In an unspecified (but possibly slightly futuristic) time, a boy named Kevin (Craig Warnock) is with his parents, an obviously self-obsessed and totally oblivious pair (David Daker and Sheila Fearn).  Kevin is fascinated with history.  (A kid after my own heart, I'd say.)  When Kevin goes to bed, a knight on a horse bursts through his closet and disappears into the opposite wall, seemingly though a picture he has posted of a jousting tilt.



The next night, Kevin lies awake with a camera and a flashlight.  Through the same closet comes 6 dwarves.  They mistake Kevin, momentarily, for the Supreme Being, hereafter referred to as "SB".  It seems they are subordinates of the SB and have stolen a map of the universe.  When the actual SB shows up (a large back lit head, voiced by Tony Jay), the seven, including Kevin, escape by pushing on Kevin's bedroom's opposite wall.



It turns out that his bedroom is a focal point for a time portal.  We gradually find out, from the dwarves that the universe is not the most solidly built thing its cracked up to be.  It has lots of holes, in the guise of time portals that allow one to go from one era to another.  Kevin and crew end up in Napoleonic Wars during the Battle of Castiglione.  Kevin is finally introduced to his compadres:  Randall (David Rappaport), who is ostensibly the leader, even though the rest agree they had decided "no leaders", Fidgit (Kenny Baker), Og (Mike Edmonds), Strutter (Malcolm Dixon), Wally (Jack Purvis) and Vermin (Tiny Ross).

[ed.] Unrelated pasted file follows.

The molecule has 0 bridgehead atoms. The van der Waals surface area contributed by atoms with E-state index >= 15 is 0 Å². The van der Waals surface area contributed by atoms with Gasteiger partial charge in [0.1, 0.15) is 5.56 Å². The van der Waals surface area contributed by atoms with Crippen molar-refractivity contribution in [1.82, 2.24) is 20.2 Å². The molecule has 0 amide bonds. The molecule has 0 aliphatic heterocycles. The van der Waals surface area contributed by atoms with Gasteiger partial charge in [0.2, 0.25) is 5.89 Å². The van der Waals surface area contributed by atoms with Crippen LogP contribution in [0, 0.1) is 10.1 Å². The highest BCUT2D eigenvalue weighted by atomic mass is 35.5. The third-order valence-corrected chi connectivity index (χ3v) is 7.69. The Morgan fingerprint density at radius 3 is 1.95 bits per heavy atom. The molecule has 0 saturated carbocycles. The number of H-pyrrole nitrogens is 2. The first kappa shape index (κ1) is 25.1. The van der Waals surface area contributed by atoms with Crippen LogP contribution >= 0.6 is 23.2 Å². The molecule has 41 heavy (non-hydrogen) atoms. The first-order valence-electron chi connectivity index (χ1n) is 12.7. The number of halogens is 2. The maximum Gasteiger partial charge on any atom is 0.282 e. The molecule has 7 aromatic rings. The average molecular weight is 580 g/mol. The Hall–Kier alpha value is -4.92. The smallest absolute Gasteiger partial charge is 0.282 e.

It turns out that the crew stole the map with intentions of using it to go through time, stealing great treasures of the past.  Their first project is to rob Napoleon (Ian Holm) blind.   They do this and escape the Napoleonic guards through another time portal.



This time portal leads to the Middle Ages, where they meet up with Robin Hood (John Cleese) and his merry men (although the "merry" men are a bit more vicious than "merry".  Look for a familiar face of Derrick O'Connor among the merry men.  Besides being in several Gilliam films, he was also one of the bad guys in Lethal Weapon 2).

 Cleese is hilarious as Robin, doing a spot-on imitation of Prince Charles in the character.  Through a misunderstanding, Robin thinks that the crew have brought their treasures to help him in his efforts to "rob from the rich and give to the poor", and thus lose their haul from Napoleon.